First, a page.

Mobile and IoT Computing Services

School of Computer Science (08-781/08-766/45-887/45-987)
Instructor: Norman M. Sadeh

Background:
With nearly 2 billion smartphone users, new mobile and Internet of Things (IoT) computing technologies are changing the way enterprises interact with their customers and employees. The explosion in smartphone ownership and other smart devices (e.g. activity bracelets, smart thermostats, smart cars) along with the deployment of 4G networks is leading to a slew of new mobile and IoT applications and services. They range from mobile commerce services, enterprise apps, mobile social networking apps, all the way to more futuristic Internet of Things technologies.

Objective:
The objective of the course is to introduce participants to the technologies, services and business models associated with Mobile and IoT Computing. It also provides an overview of future trends and ongoing research in this new and fast growing area.

What You Will Learn:
This course is about learning to design successful mobile and IoT applications and services. Students who take this course will learn to evaluate critical design tradeoffs associated with different mobile and IoT technologies, architectures, interfaces and business models and how they impact the usability, security, privacy and commercial viability of mobile and IoT computing services and applications.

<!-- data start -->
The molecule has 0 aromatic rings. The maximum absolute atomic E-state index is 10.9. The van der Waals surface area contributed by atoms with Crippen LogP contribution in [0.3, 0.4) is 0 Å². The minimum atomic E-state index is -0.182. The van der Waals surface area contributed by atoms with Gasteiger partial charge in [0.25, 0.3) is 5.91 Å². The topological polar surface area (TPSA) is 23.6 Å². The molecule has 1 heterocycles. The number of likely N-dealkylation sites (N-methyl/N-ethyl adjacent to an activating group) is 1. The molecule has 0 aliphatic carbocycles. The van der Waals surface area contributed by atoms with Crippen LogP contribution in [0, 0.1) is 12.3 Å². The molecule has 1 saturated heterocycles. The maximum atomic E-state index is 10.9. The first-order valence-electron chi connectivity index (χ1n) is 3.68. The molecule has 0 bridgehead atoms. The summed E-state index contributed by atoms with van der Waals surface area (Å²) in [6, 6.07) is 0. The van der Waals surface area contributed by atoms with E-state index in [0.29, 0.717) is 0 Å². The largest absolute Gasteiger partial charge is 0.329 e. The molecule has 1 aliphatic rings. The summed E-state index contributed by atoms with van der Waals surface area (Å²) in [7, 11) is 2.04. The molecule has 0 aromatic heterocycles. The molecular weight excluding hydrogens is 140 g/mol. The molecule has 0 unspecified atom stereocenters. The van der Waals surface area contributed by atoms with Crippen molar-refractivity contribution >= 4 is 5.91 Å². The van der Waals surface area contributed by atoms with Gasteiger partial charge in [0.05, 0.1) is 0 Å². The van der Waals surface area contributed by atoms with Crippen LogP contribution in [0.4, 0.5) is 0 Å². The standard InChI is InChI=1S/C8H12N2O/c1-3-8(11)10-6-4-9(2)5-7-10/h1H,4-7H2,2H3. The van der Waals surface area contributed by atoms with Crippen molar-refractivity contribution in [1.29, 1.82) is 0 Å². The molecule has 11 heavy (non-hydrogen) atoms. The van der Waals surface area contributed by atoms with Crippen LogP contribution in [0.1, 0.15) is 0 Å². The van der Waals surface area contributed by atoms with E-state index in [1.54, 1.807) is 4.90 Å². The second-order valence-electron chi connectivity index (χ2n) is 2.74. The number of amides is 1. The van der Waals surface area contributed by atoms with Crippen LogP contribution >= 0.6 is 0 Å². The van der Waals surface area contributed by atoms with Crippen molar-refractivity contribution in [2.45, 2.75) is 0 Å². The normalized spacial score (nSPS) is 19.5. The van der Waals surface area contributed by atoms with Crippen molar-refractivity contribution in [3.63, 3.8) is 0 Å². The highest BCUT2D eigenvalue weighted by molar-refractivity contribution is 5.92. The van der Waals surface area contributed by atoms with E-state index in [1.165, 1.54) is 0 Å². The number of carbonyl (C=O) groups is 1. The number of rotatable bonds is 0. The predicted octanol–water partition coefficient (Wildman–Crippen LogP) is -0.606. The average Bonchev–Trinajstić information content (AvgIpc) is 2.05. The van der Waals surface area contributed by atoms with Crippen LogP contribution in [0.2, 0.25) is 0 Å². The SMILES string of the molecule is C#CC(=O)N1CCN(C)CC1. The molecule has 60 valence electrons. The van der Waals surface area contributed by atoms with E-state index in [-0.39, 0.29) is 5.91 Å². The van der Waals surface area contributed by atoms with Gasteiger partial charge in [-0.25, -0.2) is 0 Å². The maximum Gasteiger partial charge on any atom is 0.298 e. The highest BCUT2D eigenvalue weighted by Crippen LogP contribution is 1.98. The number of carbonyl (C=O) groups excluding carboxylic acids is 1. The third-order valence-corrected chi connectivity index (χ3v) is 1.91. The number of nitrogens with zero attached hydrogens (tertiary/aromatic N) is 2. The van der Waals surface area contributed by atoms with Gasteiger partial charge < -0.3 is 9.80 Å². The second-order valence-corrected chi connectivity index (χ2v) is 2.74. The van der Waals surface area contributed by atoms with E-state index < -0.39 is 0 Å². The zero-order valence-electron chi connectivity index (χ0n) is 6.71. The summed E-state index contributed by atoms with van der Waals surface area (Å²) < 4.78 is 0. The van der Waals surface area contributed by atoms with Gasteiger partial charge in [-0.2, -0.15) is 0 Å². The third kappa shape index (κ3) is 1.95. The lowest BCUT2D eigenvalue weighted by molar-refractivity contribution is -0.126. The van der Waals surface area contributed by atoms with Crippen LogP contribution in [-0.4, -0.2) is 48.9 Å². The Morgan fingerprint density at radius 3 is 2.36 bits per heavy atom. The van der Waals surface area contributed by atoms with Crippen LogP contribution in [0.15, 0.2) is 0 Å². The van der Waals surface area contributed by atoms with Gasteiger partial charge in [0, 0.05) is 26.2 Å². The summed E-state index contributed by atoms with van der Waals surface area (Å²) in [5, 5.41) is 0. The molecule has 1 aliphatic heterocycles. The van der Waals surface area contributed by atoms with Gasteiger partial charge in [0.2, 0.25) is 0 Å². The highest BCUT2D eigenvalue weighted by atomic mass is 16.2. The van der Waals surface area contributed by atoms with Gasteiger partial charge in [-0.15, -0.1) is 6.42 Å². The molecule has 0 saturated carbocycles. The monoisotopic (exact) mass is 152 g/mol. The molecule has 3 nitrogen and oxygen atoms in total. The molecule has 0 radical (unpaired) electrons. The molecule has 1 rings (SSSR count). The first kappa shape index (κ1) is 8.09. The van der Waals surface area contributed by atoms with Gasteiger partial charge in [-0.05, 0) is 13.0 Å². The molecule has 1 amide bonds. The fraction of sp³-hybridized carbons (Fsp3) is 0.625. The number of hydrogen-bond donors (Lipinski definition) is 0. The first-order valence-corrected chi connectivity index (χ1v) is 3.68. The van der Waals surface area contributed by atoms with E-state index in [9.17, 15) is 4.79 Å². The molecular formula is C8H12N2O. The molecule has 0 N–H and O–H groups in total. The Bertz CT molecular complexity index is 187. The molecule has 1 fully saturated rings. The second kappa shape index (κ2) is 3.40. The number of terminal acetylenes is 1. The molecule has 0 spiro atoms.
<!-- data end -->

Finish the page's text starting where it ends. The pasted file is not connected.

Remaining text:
Topics include:
Mobile Communications, Mobile and IoT OS’s, Mobile Web technologies – including app development environments, Mobile Security, Mobile Payments, Mobile Web Apps and Services (e.g. Mobile Entertainment, Mobile Banking, Mobile Social Networking, Mobile Health, etc.), Location-Based Services, RFID, Mobile Enterprise Apps, Context Awareness, Wearable technologies, Intelligent Assistants, Internet of Things Applications. This also includes an overview of future trends and ongoing research in this fast moving area.

The course looks at relevant technologies and architectures as well as the many security, privacy, usability and business challenges that impact the adoption and commercial viability of solutions in this space.

Projects:
Students enrolled in the 9-unit section of the course are expected to complete a team project. Students are encouraged to develop fully-fledged apps ready to be deployed on the iPhone App Store, Android Market, or other relevant environments (e.g., smartwatch app store). Projects can also be more research-oriented in nature and involve the study particular usage scenarios or other relevant issues (e.g. privacy infrastructure for IoT, personalized privacy assistants for IoT). All projects are expected to include the demonstration of some sort of prototype. Each year a panel of judges awards $1,000 to the best team project.

Read more on class projects here

There is also an option to enroll in a 12-unit (full-semester) version of the course. Students who opt for the 12-unit section are subject to the exact same expectations as those in the 9-unit section, which includes completing a class project by the end of the first mini-semester. During the second half of the semester, they are given a chance to further refine their prototype. There are no lectures during the second half of the semester. Students just have a couple of meetings with the instructor and then provide an updated version of their final report along with a demo of their refined prototype. This option is primarily intended for students who want to refine their app prior to releasing it on one or more app stores.